Address to the debate on the New Partnership for Africa's Development
National Council of Provinces, Cape Town, 18 March 2003

Madame Chairperson,
Honourable Members and Delegates,

I am indeed very happy to join you in the National Council of Provinces, to discuss the critical challenges we face in the country and continent.

Madame Chairperson, the NCOP is the perfect forum to discuss the issue of the New Partnership for Africa's Development (NEPAD), as it provides an opportunity to interact with government at all levels.

The NEPAD programme is critical to the reconstruction and development of the continent. It is therefore important that all sectors of society become involved in it. It should develop into a concrete programme of action, involving all of us at all levels and sectors, both governmental and non-governmental.

It should be possible to develop an all-encompassing programme of action because there is general consensus in the continent about the value and importance of NEPAD.

Most importantly, NEPAD introduces a new style of social, economic and political governance. It is designed to make leaders accountable not only to the populations, but to their peers and neighbours as well.

NEPAD's African Peer Review Mechanism is based on the reality that our destinies are intertwined as African countries, and that we need to be aware that our actions will influence our neighbours in a particular way.

Madam Chairperson, the importance of parliamentary oversight as we strive for the revival of the continent cannot be over-emphasised. The establishment of the Pan-African Parliament, another key AU structure, is therefore vital. We believe members of this House can play a key role through this institution.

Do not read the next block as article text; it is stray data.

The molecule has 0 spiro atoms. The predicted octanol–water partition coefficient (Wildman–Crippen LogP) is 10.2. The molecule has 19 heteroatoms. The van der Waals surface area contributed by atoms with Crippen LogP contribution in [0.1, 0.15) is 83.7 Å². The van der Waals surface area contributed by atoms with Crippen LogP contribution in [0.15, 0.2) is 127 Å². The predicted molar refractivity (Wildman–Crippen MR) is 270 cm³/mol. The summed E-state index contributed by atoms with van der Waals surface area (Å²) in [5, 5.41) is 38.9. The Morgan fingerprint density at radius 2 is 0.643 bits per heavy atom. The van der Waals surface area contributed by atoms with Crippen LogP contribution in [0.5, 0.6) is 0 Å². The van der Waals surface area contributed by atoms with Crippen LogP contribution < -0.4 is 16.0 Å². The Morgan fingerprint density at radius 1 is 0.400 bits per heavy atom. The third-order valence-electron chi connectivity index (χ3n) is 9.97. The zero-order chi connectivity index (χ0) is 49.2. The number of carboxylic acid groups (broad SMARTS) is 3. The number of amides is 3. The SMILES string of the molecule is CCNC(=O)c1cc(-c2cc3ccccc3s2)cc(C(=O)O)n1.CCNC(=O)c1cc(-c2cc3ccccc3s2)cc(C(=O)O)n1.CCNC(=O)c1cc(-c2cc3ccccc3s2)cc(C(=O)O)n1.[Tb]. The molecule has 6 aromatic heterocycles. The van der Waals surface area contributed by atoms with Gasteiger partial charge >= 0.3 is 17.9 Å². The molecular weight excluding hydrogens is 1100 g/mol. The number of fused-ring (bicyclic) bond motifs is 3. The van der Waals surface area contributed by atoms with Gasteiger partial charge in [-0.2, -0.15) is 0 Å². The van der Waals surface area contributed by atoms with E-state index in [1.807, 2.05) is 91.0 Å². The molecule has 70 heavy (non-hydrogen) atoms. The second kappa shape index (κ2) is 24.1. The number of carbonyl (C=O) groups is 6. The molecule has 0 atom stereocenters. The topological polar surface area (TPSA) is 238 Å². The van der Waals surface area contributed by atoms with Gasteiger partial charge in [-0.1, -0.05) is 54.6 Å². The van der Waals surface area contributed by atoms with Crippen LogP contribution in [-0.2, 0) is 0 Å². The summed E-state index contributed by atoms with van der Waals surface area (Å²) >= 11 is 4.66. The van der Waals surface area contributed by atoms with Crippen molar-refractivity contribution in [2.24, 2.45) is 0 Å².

Our parliamentarians can seize the opportunity by forming linkages with their colleagues in the continent and beyond, to market NEPAD as well as monitor its implementation.

You would, through such parliament-to-parliament linkages, transcend boundaries that governments may not be able to bridge, and promote popular democratic practices throughout the continent.

Madame Chairperson, given the many opportunities offered by the establishment of the Pan African Parliament, we are concerned that thus far, only ten countries have ratified the Protocol. We therefore, hope that AU member states that have not signed and ratified the Protocol, will do so in order to expedite the launch of this important continental oversight body.

Colleagues, related to the implementation of NEPAD, is the imperative of eradicating conflicts in some parts of the continent. There is a clear correlation between peace and stability on the one hand, and economic growth and sustainable development on the other.

Driven by this goal of creating a better Africa, South Africa is actively involved in conflict resolution in Burundi, the Democratic Republic of Congo and other parts of the continent. Substantial progress has been made in these endeavours already.

With regards to Burundi, we have secured three out of four ceasefire agreements, signed by the armed movements and political parties and the Transitional Government of Burundi. Work is continuing to implement the ceasefire agreements and where challenges arise, we are pleased that the various parties are always open to discussions and to finding solutions.